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Introducing the Secret Store in Domino 5.0
By Elliott Whiting, Field Engineer at Domino, on February 16, 2022, in Product Updates
Domino is constantly innovating to make our Enterprise MLOps platform as secure as possible. One of the most basic ways that we do that is by making sure your data is only accessible by those who should have access. Even administrators, who need access to the entire platform, should not be able to access specific data. This is especially important since many of our customers work in regulated industries and their data storage has to be compliant with standards such as FIPS, HIPAA, and PCI. With all of this in mind, Domino has introduced a Secret Store to encrypt sensitive data at rest and help ensure that organizations can comply with security standards.
Domino now stores sensitive user data, including credentials, API keys, and the new data source access secrets in a secure Secret Store, using HashiCorp Vault. Data stored in the Secret Store is encrypted at rest and – if you have Istio enabled in your Kubernetes cluster – connections to it are secured with TLS.
The Secret Store in Domino provides security teams the ability to produce a log of secrets that have been accessed, and then revoke those secrets if there is suspicious activity – or worse, a full security breach. Your security engineers will sleep better at night, even if your organization is not in a regulated industry.
How it Works
New installations of Domino will deploy a pre-configured instance of HashiCorp Vault to your Kubernetes cluster. The Nucleus service (the main Domino user interface) then authenticates against the Vault service and is authorized to read and write key-value pairs in the Vault.
However, many organizations already have a Vault installation and don’t want to manage a second service. Other organizations may have not deployed a Vault yet, but want the flexibility to integrate an installation with an existing HSM and PKI infrastructure and define their own policies. In both cases, Domino can be configured to use an external Vault instead, using the organization’s existing encryption and key rotation policies. Domino can then access an external Vault instance via literal token authentication or token path authentication.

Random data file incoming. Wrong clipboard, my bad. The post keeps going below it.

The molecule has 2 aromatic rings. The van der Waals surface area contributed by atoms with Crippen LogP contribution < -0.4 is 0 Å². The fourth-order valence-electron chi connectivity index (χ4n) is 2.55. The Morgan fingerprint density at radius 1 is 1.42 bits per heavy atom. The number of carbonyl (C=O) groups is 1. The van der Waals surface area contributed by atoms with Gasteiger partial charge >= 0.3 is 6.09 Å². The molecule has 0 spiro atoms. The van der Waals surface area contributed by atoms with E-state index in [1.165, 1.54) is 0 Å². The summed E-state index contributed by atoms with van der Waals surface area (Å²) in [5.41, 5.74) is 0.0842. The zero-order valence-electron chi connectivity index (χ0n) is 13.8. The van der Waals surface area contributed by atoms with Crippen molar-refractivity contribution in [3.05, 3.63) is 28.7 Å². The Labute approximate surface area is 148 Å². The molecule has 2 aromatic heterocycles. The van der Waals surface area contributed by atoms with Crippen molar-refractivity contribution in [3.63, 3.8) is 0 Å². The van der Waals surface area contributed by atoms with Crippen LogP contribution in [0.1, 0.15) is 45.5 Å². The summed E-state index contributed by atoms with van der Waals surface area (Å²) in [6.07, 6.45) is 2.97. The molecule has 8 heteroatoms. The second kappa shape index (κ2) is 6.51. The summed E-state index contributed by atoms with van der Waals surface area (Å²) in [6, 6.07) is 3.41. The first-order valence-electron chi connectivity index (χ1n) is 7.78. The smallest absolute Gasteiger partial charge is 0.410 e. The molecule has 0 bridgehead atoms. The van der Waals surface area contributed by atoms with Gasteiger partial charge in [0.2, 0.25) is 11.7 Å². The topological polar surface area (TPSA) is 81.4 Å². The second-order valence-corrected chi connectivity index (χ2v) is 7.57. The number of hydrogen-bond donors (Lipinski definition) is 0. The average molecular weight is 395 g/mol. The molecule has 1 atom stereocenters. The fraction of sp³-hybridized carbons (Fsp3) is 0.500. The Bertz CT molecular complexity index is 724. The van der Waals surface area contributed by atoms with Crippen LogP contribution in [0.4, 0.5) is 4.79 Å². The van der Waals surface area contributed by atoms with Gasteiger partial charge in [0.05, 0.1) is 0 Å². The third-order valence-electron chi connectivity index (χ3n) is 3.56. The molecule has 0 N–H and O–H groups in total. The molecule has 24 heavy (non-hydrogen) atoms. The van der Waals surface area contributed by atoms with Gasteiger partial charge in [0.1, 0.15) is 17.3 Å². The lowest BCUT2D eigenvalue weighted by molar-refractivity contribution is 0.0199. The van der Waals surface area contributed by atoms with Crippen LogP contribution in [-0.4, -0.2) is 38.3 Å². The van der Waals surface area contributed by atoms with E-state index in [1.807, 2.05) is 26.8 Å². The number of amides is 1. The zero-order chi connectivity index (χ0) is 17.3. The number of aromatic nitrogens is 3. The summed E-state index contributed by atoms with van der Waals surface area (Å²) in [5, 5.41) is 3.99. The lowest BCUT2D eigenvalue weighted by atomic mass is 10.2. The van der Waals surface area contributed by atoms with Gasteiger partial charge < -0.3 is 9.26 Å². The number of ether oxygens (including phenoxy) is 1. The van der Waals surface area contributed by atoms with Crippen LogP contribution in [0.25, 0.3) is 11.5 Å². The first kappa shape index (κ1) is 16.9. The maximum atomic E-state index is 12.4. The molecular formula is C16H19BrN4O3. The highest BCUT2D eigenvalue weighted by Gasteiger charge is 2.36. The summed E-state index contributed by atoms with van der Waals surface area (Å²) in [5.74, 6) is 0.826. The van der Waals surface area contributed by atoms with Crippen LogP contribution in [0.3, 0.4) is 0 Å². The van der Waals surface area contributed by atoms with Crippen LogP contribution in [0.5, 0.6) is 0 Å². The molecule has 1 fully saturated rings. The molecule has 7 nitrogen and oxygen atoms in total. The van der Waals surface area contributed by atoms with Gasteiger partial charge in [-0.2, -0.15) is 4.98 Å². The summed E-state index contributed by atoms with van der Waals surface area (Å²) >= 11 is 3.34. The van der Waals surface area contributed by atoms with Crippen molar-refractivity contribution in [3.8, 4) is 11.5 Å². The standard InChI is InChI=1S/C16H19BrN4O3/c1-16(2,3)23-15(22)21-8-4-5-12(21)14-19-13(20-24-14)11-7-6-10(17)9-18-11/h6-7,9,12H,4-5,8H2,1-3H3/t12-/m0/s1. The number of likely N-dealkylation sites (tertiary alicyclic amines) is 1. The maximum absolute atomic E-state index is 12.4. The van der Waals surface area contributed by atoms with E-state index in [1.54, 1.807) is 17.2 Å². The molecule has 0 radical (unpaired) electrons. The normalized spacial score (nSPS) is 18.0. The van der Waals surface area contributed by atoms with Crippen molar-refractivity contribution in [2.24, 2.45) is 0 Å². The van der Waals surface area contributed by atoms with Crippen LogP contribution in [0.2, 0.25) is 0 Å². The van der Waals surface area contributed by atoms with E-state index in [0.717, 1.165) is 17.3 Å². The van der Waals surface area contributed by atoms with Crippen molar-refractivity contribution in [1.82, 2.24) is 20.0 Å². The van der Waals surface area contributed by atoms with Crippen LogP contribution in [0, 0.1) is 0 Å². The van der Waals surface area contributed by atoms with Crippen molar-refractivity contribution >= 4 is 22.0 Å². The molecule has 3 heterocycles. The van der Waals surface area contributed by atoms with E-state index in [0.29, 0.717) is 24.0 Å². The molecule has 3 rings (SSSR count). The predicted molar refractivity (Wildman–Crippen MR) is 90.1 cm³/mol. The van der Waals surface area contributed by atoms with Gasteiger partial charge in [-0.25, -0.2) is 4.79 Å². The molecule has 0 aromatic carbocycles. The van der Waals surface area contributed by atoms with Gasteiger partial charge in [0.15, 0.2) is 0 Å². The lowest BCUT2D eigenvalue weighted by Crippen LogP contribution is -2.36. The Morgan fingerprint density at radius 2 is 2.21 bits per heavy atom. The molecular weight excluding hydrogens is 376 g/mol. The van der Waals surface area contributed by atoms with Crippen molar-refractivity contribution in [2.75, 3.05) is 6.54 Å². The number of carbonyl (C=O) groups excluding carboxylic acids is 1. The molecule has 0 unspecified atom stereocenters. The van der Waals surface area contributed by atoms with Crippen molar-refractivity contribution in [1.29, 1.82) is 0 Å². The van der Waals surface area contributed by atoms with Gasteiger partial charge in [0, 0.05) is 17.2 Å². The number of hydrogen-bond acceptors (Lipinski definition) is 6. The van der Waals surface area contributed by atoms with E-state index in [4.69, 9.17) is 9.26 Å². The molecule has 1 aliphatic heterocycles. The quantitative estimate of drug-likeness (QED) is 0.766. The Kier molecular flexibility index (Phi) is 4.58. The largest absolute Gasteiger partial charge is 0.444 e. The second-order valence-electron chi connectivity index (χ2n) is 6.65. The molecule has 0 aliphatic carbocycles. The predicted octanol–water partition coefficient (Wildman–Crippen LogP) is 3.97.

The screens in Domino to create user environment variables, API keys, etc., are the same as before, but the infrastructure changes behind the scenes simply change where your data goes once you have submitted it.
For example, to set a user environment variable, go into “Account Settings” in your user menu in the bottom left of the Domino UI.
Under the “User environment variables” section, add the key and value for your new environment variable and click “Set variable”. This process should look familiar to both current Domino users and users of many other products in DevOps and beyond.
Once you click “Set variable”, Domino’s Nucleus service will write the key-value pair to the Secret Store and the pair is kept encrypted in its database. When you need to reference your environment variable in a project, Domino reverses the process, reads the key-value pair from the Secret Store and inserts the value into your project. From the user’s point of view, the process is simple because all the hard work is done for them.
Domino Data Lab is excited to introduce the Secret Store to Domino – it extends the security measures already in place in Domino and simplifies compliance with company policies and industry standards. Upgrade to Domino 5.0 and you’ll get a pre-configured instance that you can start saving secrets to immediately. And for organizations that need more flexibility, Domino can connect to existing instances that comply with established policies. Either way, Domino is ready to help all organizations meet the most stringent security standards.
Domino is the Enterprise MLOps platform that seamlessly integrates code-driven model development, deployment, and monitoring to support rapid iteration and optimal model performance so companies can be certain to achieve maximum value from their data science models.
About the Author
Elliott Whiting is a Field Engineer in the EMEA region for Domino Data Lab.
He has a wide range of experience in DevOps and system administration. Longer ago than he’d like to admit, he majored in three European languages, so working with customers around the EMEA region gives him lots of opportunities to use all of these skills.